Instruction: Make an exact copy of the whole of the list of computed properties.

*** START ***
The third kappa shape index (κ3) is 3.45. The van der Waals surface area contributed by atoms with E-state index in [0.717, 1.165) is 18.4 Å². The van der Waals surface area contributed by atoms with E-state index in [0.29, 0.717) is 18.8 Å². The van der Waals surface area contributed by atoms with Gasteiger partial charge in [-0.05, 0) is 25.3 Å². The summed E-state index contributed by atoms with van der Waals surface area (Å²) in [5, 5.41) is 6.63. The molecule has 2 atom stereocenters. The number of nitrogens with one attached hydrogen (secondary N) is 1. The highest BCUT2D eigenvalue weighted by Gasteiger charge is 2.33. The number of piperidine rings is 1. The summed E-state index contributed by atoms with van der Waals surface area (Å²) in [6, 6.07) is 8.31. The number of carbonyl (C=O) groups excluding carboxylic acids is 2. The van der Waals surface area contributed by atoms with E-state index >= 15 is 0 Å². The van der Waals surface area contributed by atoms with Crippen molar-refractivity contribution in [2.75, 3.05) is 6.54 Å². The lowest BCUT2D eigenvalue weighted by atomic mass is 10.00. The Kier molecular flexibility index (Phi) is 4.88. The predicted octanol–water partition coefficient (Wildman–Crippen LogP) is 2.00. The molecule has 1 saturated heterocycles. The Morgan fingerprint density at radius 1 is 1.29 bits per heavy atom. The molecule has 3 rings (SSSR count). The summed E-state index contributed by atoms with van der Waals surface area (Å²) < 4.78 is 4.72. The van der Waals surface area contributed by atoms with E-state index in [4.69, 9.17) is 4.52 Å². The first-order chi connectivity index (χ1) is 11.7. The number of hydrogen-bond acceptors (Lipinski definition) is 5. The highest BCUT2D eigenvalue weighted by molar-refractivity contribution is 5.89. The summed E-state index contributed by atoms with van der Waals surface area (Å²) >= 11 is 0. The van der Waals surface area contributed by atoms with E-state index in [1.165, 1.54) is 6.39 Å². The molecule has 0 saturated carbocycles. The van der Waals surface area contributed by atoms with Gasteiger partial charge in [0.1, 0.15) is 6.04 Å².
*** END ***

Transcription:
The third kappa shape index (κ3) is 3.45. The van der Waals surface area contributed by atoms with E-state index in [0.717, 1.165) is 18.4 Å². The van der Waals surface area contributed by atoms with E-state index in [0.29, 0.717) is 18.8 Å². The van der Waals surface area contributed by atoms with Gasteiger partial charge in [-0.05, 0) is 25.3 Å². The summed E-state index contributed by atoms with van der Waals surface area (Å²) in [5, 5.41) is 6.63. The molecule has 2 atom stereocenters. The number of nitrogens with one attached hydrogen (secondary N) is 1. The highest BCUT2D eigenvalue weighted by Gasteiger charge is 2.33. The number of piperidine rings is 1. The summed E-state index contributed by atoms with van der Waals surface area (Å²) in [6, 6.07) is 8.31. The number of carbonyl (C=O) groups excluding carboxylic acids is 2. The van der Waals surface area contributed by atoms with E-state index >= 15 is 0 Å². The van der Waals surface area contributed by atoms with Crippen molar-refractivity contribution in [2.75, 3.05) is 6.54 Å². The lowest BCUT2D eigenvalue weighted by atomic mass is 10.00. The Kier molecular flexibility index (Phi) is 4.88. The predicted octanol–water partition coefficient (Wildman–Crippen LogP) is 2.00. The molecule has 1 saturated heterocycles. The Morgan fingerprint density at radius 1 is 1.29 bits per heavy atom. The molecule has 3 rings (SSSR count). The summed E-state index contributed by atoms with van der Waals surface area (Å²) < 4.78 is 4.72. The van der Waals surface area contributed by atoms with E-state index in [4.69, 9.17) is 4.52 Å². The first-order chi connectivity index (χ1) is 11.7. The number of hydrogen-bond acceptors (Lipinski definition) is 5. The highest BCUT2D eigenvalue weighted by molar-refractivity contribution is 5.89. The summed E-state index contributed by atoms with van der Waals surface area (Å²) >= 11 is 0. The van der Waals surface area contributed by atoms with E-state index in [1.165, 1.54) is 6.39 Å². The molecule has 0 saturated carbocycles. The van der Waals surface area contributed by atoms with Gasteiger partial charge in [0.1, 0.15) is 6.04 Å².